Kim H Mart Crabs

H-Mart Crabs (16 x 12 inches), a watercolor by Jane Kim, was awarded 2nd Place–Painting.

Marine life, ship and boats, seascapes, mariners­—you name it. If it has anything to do with the water, it counts as a “marine art,” and your artwork of these subjects could be among the next winning entries in the Young Marine Artists Search (YMAS), sponsored by the American Society of Marine Artists (ASMA).

How young is “young?” Artists ages 16 to 23 are eligible to submit entries for the 2017 YMAS competition, and you have the rest of the school year to complete your work of art and get it submitted: deadline for entries is 15 June 2017. ASMA jurors will review and select the winning entries and notify the winners on 31 July; the awards will be announced at the 2017 National Marine Art Conference in Connecticut next fall. Ribbons, certificates, and scholarship money will be awarded to winning artists, and it puts your art work in front of today’s top marine artists, as well.

All entries must be original, created from personal photos or imagination. Digital art created on a computer is not eligible for this competition. Paintings, drawings, sculptures, and ceramics of any maritime subject will be considered.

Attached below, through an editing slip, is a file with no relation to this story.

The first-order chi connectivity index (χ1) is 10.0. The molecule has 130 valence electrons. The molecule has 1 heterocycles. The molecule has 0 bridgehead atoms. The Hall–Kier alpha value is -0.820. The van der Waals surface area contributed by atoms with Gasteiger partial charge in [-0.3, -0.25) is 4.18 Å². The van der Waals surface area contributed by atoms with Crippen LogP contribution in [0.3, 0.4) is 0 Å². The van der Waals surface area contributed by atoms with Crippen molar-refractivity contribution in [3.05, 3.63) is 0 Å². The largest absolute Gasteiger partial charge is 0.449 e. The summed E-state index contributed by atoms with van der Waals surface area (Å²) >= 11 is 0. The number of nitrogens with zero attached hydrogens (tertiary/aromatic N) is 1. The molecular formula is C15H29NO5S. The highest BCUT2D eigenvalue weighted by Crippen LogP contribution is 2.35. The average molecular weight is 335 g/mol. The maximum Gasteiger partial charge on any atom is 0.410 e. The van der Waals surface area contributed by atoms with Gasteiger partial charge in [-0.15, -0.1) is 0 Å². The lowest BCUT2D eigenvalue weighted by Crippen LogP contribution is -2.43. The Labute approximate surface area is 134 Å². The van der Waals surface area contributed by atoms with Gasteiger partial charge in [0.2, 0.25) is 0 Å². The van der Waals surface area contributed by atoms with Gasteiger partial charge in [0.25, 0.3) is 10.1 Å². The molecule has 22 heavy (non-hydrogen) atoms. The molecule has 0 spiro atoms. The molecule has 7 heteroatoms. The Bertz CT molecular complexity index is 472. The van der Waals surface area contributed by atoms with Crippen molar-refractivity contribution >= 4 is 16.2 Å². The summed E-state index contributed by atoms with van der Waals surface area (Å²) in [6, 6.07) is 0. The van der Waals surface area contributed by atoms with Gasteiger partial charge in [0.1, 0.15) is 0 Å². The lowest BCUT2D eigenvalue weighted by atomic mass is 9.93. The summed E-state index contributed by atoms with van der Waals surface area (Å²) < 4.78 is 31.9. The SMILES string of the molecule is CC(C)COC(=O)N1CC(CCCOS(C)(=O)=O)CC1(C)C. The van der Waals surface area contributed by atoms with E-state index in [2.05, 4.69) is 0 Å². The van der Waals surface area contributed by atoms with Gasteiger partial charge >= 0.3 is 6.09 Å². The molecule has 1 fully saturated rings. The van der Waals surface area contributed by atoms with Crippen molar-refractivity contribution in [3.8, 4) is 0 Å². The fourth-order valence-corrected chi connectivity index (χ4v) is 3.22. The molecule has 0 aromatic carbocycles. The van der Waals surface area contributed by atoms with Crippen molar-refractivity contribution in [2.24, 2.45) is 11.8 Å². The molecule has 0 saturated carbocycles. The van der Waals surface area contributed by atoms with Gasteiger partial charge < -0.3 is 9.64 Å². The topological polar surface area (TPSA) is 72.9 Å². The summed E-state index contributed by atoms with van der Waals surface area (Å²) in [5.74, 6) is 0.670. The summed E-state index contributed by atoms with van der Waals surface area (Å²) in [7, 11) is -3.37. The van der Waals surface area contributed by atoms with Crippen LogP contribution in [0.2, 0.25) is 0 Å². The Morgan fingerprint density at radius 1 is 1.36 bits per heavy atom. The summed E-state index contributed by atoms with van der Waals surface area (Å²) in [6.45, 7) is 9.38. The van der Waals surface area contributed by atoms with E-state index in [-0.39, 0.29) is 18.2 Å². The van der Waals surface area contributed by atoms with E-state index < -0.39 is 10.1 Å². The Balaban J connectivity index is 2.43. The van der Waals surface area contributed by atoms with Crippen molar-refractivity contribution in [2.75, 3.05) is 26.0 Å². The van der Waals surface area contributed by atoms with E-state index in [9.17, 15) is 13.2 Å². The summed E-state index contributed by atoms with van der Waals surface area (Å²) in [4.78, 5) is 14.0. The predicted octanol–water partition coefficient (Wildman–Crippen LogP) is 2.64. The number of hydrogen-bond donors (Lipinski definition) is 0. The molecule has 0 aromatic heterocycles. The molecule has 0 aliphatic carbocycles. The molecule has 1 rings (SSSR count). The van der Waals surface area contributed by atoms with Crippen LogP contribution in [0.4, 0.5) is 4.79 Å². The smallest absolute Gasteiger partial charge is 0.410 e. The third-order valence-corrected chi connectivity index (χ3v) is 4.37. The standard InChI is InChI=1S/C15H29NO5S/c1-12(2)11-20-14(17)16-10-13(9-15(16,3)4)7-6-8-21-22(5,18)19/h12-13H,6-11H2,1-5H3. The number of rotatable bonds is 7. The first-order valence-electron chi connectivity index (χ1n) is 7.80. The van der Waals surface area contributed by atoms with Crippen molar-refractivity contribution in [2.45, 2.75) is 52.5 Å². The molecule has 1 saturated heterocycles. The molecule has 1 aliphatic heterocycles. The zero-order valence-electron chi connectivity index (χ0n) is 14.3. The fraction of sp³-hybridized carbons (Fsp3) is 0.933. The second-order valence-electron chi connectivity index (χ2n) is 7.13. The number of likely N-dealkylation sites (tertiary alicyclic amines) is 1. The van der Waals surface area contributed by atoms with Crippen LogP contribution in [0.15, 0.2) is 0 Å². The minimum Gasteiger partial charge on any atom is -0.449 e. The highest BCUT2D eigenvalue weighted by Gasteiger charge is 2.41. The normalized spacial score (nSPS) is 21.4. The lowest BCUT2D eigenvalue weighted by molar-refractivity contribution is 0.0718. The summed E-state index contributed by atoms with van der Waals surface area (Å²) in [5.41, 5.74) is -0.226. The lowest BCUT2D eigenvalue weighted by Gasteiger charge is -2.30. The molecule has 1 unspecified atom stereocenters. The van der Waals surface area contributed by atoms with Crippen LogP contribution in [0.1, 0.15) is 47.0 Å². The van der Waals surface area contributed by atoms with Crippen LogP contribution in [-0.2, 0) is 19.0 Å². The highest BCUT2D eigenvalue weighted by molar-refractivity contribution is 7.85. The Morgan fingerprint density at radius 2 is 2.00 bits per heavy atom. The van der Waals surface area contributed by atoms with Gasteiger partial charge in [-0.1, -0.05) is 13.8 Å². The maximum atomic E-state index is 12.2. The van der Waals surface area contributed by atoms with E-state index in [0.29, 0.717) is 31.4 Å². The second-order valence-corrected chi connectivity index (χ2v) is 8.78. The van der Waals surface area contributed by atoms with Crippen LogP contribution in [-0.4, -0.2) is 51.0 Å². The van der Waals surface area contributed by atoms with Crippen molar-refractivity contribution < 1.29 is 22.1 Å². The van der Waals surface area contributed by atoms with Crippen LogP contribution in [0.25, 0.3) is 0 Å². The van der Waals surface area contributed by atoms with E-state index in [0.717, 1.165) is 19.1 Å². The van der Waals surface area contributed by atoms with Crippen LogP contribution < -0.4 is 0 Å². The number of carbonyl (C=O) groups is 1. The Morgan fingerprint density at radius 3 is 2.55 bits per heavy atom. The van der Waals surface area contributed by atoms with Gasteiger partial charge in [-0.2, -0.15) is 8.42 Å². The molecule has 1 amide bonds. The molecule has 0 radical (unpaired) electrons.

For examples of the range of marine art subjects, you can view works by ASMA fellows and signature artists online at

Featured photo above, Jieun Suh, winner of both First Place–Painting and Best in Show, displays her winning entry, Down Under (18 x 24 inches, collage, watercolor, oil pastel on watercolor board).


Maddie White And Mom YMAS Award Winner At The Muscarelle

Maddie White and her proud mother pose with the YMAS winning entries at the opening of the American Society of Marine Artists’ 17th National Exhibition in Williamsburg, Virginia. Maddie won the 2nd-place prize for her “found objects” sculpture, Mystery.

Did You Know?

Einstein On Sailboat Billard Smoke Pipe

Albert Einstein loved to sail and he sailed his whole life.

Renowned as one of the greatest mathematicians and physicists of all time, by most accounts Einstein was also a terrible sailor! Making a boat go in a particular direction is a very interesting bit of science, so you wouldn’t think he would have had any trouble with it—but you’d be wrong.

What’s the secret to sailing any place you want to go, no matter which way the wind is blowing?

Read more at Albert Einstein, Sailor